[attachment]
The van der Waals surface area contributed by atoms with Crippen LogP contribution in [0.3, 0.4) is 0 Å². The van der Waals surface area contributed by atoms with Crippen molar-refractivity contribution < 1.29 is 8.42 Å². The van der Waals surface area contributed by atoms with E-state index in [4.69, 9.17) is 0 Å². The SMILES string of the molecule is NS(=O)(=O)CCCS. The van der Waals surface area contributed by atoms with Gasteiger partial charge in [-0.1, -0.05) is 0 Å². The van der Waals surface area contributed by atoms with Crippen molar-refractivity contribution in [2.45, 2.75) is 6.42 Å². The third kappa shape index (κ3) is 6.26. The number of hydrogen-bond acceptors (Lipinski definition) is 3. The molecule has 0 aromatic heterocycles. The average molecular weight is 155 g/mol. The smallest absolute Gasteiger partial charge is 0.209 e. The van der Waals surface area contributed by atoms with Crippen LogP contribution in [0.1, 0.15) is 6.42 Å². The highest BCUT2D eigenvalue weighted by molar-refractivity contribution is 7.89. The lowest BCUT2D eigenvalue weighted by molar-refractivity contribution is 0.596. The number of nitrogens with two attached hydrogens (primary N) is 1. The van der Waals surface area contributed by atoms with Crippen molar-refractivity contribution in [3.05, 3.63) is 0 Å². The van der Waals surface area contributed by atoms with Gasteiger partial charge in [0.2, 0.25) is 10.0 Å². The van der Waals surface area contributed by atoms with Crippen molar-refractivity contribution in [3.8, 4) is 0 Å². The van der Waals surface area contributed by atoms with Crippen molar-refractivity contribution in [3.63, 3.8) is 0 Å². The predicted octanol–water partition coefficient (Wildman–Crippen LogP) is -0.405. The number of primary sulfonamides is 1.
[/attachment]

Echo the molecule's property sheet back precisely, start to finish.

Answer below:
The van der Waals surface area contributed by atoms with Crippen LogP contribution in [0.3, 0.4) is 0 Å². The van der Waals surface area contributed by atoms with Crippen molar-refractivity contribution < 1.29 is 8.42 Å². The van der Waals surface area contributed by atoms with E-state index in [4.69, 9.17) is 0 Å². The SMILES string of the molecule is NS(=O)(=O)CCCS. The van der Waals surface area contributed by atoms with Gasteiger partial charge in [-0.1, -0.05) is 0 Å². The van der Waals surface area contributed by atoms with Crippen molar-refractivity contribution in [2.45, 2.75) is 6.42 Å². The third kappa shape index (κ3) is 6.26. The number of hydrogen-bond acceptors (Lipinski definition) is 3. The molecule has 0 aromatic heterocycles. The average molecular weight is 155 g/mol. The smallest absolute Gasteiger partial charge is 0.209 e. The van der Waals surface area contributed by atoms with Crippen LogP contribution in [0.1, 0.15) is 6.42 Å². The highest BCUT2D eigenvalue weighted by molar-refractivity contribution is 7.89. The lowest BCUT2D eigenvalue weighted by molar-refractivity contribution is 0.596. The number of nitrogens with two attached hydrogens (primary N) is 1. The van der Waals surface area contributed by atoms with Crippen molar-refractivity contribution in [3.05, 3.63) is 0 Å². The van der Waals surface area contributed by atoms with Gasteiger partial charge in [0.2, 0.25) is 10.0 Å². The van der Waals surface area contributed by atoms with Crippen molar-refractivity contribution in [3.8, 4) is 0 Å². The van der Waals surface area contributed by atoms with Crippen molar-refractivity contribution in [3.63, 3.8) is 0 Å². The predicted octanol–water partition coefficient (Wildman–Crippen LogP) is -0.405. The number of primary sulfonamides is 1.